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Don't leave home without what ... a job?
Credit card giant American Express (NYSE: AXP) became the latest financial company to hack off a chunk of its workforce, announcing it will lay off 7,000 workers, or 10% of headcount. It'll also slash investment spending, cut consulting, travel, and entertainment expenses (bah humbug) and freeze management-level salary increases.
These moves "will help us to manage through one of the most challenging economic environments we've seen in many decades" said AmEx CEO Ken Chenault, whose compensation is more tightly linked to stellar performance than many other corporate bigwigs.
The cuts should save AmEx a hefty $1.8 billion in 2009, which it very well may need heading into a pitiful economy where consumer spending could nosedive and defaults are likely to blow up. Banks and card companies that extend credit -- names like AmEx, Bank of America (NYSE: BAC) and JPMorgan Chase (NYSE: JPM) -- have been ratcheting up lending standards and actually cutting people's existing credit limits, a pretty clear sign that they're hunkering down and preparing for the worst. Companies like Visa (NYSE: V) and MasterCard (NYSE: MA) don't issue credit, so their downside risk heading into a recession is far lower.
Despite the bad news and a less-than-impressive quarter, many investors look at AmEx as a pretty compelling value story, including possibly one Warren Buffett. Take a great company with one of the world's best reputations, mix in a once-in-a-lifetime economic storm, and you get an opportunity to snag a great company at a great price, the thought goes.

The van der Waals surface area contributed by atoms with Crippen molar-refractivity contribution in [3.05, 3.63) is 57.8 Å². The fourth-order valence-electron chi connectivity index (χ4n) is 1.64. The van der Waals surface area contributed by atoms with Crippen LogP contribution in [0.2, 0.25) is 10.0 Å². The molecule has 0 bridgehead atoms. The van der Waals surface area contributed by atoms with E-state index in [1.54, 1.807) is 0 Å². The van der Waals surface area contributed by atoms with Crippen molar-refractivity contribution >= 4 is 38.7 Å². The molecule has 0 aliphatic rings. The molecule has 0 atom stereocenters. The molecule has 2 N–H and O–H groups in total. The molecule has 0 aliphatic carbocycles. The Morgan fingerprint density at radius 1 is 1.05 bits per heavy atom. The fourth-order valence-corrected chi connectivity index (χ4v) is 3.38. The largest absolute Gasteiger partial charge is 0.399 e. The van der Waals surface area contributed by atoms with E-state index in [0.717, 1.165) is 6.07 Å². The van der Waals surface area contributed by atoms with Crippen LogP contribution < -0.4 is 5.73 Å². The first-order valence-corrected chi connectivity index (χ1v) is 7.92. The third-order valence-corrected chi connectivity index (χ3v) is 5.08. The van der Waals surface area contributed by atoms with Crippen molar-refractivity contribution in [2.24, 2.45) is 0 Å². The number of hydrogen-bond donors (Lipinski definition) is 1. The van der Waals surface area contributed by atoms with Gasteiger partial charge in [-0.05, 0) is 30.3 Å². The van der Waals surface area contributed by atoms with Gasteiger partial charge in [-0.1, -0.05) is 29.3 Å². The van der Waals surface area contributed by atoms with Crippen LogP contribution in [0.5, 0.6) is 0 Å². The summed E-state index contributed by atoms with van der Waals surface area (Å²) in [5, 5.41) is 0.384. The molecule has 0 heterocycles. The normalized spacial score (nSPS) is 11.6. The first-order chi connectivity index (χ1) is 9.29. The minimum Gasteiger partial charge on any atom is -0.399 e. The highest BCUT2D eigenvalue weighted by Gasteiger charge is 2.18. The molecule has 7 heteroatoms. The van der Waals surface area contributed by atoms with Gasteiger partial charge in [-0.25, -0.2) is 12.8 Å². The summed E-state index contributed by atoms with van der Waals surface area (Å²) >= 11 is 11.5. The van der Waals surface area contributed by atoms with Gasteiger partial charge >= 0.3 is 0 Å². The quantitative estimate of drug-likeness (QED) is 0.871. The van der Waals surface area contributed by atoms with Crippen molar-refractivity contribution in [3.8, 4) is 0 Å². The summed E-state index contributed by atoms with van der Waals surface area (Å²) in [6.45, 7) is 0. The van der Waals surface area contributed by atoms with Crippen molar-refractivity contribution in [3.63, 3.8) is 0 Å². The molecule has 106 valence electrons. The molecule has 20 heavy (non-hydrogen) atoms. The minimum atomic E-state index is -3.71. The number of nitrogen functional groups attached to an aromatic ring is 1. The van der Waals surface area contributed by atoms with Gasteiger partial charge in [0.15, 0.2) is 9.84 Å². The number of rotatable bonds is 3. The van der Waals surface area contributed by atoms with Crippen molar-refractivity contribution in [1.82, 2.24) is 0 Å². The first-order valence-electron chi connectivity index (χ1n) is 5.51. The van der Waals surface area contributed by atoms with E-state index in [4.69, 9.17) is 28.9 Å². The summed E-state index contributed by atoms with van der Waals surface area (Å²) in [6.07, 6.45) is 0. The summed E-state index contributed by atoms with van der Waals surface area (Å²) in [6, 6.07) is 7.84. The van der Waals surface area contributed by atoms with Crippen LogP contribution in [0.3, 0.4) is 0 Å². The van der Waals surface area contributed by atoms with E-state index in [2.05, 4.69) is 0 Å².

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Javelin Strategy & Research
Paying and Accessing Your Money with Debit: A Safe and Convenient Alternative to Cash
The debit card has emerged as a payment method of choice for many American consumers, with 72 percent using debit cards for purchases in the past 12 months, according to Javelin Strategy & Research1. In 2007, there were nearly 31 billion debit transactions at the point of sale, totaling purchase volume of $1.2 trillion2. These statistics highlight consumers’ preference for using debit cards when making purchases at the point of sale, and with good reason. Debit cards provide a safe and efficient method of payment with multiple benefits over more traditional types of payments such as cash and checks.
Recent media coverage of debit card use among consumers has focused largely on the perceived lack of security when using debit cards. This article provides a factual source of information to enable consumers to make informed choices and make the most of their debit cards.